Federal judge strikes down another Obama-backed directive for trying to bypass Congress

The Obama administration got another hit from the judicial branch Tuesday when a federal judge effectively struck down a Labor Department rule that would have granted overtime pay to certain salaried workers.

The rule, which was set to go into effect on December 1, was backed by President Obama and would have granted salaried employees earning less than $47,476 annually to receive overtime pay. The current minimum salary level for workers to receive overtime pay is set at $23.660.

U.S. District Judge Amos L. Mazzant III of the Eastern District of Texas issued his injunction on the belief that the plaintiff-states and the U.S. Chamber of Commerce — who challenged the rule — were likely to succeed on the merits of the case.

“[T]he Department exceeds its delegated authority and ignores Congress’s intent by raising the minimum salary level such that it supplants the duties test,” Mazzano’s order said. “The Department’s role is to carry out Congress’s intent. If Congress intended the salary requirement to supplant the duties test, then Congress, and not the Department, should make that change.”

Although it’s only a temporary injunction, the court’s language made it clear that Mazzant was likely to strike down the Department of Labor’s regulation.

“We are, assuming that this preliminary injunction holds and there isn’t an appeal or some other thing that disrupts it, done with this regulation,” said Marc Freedman, executive director of labor law policy at the U.S. Chamber of Commerce, according to The New York Times.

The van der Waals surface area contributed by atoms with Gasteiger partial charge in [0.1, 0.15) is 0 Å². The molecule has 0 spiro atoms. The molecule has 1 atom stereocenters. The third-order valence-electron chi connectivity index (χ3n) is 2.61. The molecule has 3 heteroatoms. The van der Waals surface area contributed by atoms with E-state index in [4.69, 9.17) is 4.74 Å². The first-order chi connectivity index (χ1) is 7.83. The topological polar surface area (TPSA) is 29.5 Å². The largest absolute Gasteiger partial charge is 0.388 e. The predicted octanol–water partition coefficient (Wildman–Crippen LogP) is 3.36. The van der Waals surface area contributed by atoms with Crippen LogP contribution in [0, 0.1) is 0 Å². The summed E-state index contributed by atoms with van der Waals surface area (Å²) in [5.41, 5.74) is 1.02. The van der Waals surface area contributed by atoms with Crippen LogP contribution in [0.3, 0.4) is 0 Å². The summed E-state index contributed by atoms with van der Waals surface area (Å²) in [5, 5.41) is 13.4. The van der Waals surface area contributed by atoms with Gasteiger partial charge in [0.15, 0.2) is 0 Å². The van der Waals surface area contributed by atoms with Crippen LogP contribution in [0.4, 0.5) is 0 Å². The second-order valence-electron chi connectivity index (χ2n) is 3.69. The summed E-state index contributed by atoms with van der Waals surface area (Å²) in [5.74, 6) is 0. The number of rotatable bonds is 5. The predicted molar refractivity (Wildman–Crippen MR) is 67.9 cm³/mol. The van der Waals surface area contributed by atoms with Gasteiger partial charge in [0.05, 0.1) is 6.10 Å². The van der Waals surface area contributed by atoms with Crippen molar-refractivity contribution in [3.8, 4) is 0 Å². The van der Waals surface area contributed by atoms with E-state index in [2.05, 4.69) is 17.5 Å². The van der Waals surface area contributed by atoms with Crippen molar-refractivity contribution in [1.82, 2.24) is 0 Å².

Texas Attorney General Ken Paxton, who together with Nevada Attorney General Adam Laxalt led the 21-state coalition of plaintiffs in the lawsuit, said in a statement:

The Obama administration proved true to form when it ordered the Department of Labor to revise its interpretation of the Fair Labor Standards Act. Namely, the administration assumes that through force of will alone, it could order a new economic reality into existence. The finalized overtime rule hurts the American worker. It limits workplace flexibility without a corresponding increase in pay and forces employers to cut their workers hours. All in all, it exchanges the advantages of negotiated benefits, personal to each worker, with a one-size-fits-all standard that only looks good in press statements. Not on my watch.


The Labor Department, however, defended its regulation in a statement.

“The department’s overtime rule is the result of a comprehensive, inclusive rule-making process, and we remain confident in the legality of all aspects of the rule,” the statement said, according to The Times.


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